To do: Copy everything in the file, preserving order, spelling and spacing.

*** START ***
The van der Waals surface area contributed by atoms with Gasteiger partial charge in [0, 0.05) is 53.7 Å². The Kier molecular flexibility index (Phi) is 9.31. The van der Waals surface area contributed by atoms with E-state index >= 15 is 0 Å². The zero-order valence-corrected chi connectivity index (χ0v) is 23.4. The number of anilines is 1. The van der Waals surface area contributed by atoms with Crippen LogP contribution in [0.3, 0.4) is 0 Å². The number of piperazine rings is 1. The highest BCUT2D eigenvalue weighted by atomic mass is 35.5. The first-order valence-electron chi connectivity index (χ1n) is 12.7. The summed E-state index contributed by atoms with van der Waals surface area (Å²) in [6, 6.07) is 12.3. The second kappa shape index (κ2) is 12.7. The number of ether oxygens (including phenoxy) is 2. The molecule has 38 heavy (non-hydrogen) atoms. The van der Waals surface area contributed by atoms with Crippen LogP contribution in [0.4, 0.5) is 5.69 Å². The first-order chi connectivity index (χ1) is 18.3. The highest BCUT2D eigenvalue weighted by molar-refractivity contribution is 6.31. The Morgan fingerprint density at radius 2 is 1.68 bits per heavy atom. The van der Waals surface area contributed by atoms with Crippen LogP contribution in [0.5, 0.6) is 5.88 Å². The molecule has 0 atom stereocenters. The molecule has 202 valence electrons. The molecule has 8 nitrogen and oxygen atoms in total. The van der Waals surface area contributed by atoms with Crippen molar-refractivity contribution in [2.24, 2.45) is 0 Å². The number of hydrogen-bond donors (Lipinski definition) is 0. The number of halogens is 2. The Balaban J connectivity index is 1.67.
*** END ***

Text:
The van der Waals surface area contributed by atoms with Gasteiger partial charge in [0, 0.05) is 53.7 Å². The Kier molecular flexibility index (Phi) is 9.31. The van der Waals surface area contributed by atoms with E-state index >= 15 is 0 Å². The zero-order valence-corrected chi connectivity index (χ0v) is 23.4. The number of anilines is 1. The van der Waals surface area contributed by atoms with Crippen LogP contribution in [0.3, 0.4) is 0 Å². The number of piperazine rings is 1. The highest BCUT2D eigenvalue weighted by atomic mass is 35.5. The first-order valence-electron chi connectivity index (χ1n) is 12.7. The summed E-state index contributed by atoms with van der Waals surface area (Å²) in [6, 6.07) is 12.3. The second kappa shape index (κ2) is 12.7. The number of ether oxygens (including phenoxy) is 2. The molecule has 38 heavy (non-hydrogen) atoms. The van der Waals surface area contributed by atoms with Crippen LogP contribution in [0.4, 0.5) is 5.69 Å². The first-order chi connectivity index (χ1) is 18.3. The highest BCUT2D eigenvalue weighted by molar-refractivity contribution is 6.31. The Morgan fingerprint density at radius 2 is 1.68 bits per heavy atom. The van der Waals surface area contributed by atoms with Crippen LogP contribution in [0.5, 0.6) is 5.88 Å². The molecule has 0 atom stereocenters. The molecule has 202 valence electrons. The molecule has 8 nitrogen and oxygen atoms in total. The van der Waals surface area contributed by atoms with Crippen molar-refractivity contribution in [2.24, 2.45) is 0 Å². The number of hydrogen-bond donors (Lipinski definition) is 0. The number of halogens is 2. The Balaban J connectivity index is 1.67.